VIEW FROM THE STUDIO: REBEKAH KNUTH
The bean bag bodies climb over each other to maneuver for warmth, down dusted on their dimpled skin flutters as the evening breeze blows. The 12-day old ducklings squish together three deep, into a new, larger organism with more body heat, like a fawn pressed to the earth. I shiver and wonder to myself if this is where the term “goosebumps” comes from. I would like to pick up the pile and share my warmth with them, feel their softness on my cheek; even though I know they will soon go inside for the night. It’s magical that in the morning I sat down to write about Rebekah Knuth, an artist who lovingly raises and draws her flock, and within an hour my neighbor visited with ducklings from her farm.
The entire afternoon was full of smiles and laughter watching these new baby ducklings explore the world for the first time. I watched with amusement as they ran from one corner of the yard to the other, the sight of their miniature wings flapping for flight and brand-new legs inevitably pulled laughter out of all who observed.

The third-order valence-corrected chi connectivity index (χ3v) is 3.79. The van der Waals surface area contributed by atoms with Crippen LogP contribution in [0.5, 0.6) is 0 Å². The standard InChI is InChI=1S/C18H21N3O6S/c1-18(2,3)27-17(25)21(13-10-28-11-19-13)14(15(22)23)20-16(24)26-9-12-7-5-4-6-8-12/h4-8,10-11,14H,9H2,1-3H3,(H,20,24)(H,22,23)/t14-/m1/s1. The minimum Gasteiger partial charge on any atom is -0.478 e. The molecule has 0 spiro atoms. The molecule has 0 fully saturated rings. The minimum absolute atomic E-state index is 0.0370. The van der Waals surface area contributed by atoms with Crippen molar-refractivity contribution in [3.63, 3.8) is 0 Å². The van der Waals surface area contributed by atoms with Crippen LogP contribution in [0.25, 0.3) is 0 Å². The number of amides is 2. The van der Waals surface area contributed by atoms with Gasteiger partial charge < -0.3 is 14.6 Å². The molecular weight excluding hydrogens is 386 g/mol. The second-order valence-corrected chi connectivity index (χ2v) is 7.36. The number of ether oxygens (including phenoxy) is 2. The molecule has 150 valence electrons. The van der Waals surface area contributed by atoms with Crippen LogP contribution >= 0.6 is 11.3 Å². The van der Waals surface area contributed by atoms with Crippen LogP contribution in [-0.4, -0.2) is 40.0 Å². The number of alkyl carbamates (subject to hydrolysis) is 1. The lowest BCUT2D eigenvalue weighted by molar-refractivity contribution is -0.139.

Few observe the feathered species like Knuth. The drawings of her birds are family portraits made with the simplest of means, colored pencil on egg white paper done on the kitchen table. A deeper understanding is acquired when drawing something or someone for hours of concentrated attention. These drawings are not so much rendered as they are preened, knit together with small pecks of color layered to create a smooth eggshell sheen. Of all the choices of materials, the pencil is most beak-like. In these drawings there is no background, the focus is entirely on the subject, the beauty of its plumage and uniqueness of its personality. In a portrait called “Peeps”, a beautiful Muscovy hen with a knowing grin is drawn by Knuth with Durer-like sensitivity, the modeled plumage admired and translated with wonder and layered precision. When discussing this drawing Knuth says, “I am an emotional drawer. I need to have some connection to really create a successful portrait or tell a believable story. Peeps was a first-time mother this year and watching her raise her four babies was an incredible experience. I’m so proud of her and have so much respect for her now. I just needed to do a tribute portrait of her.”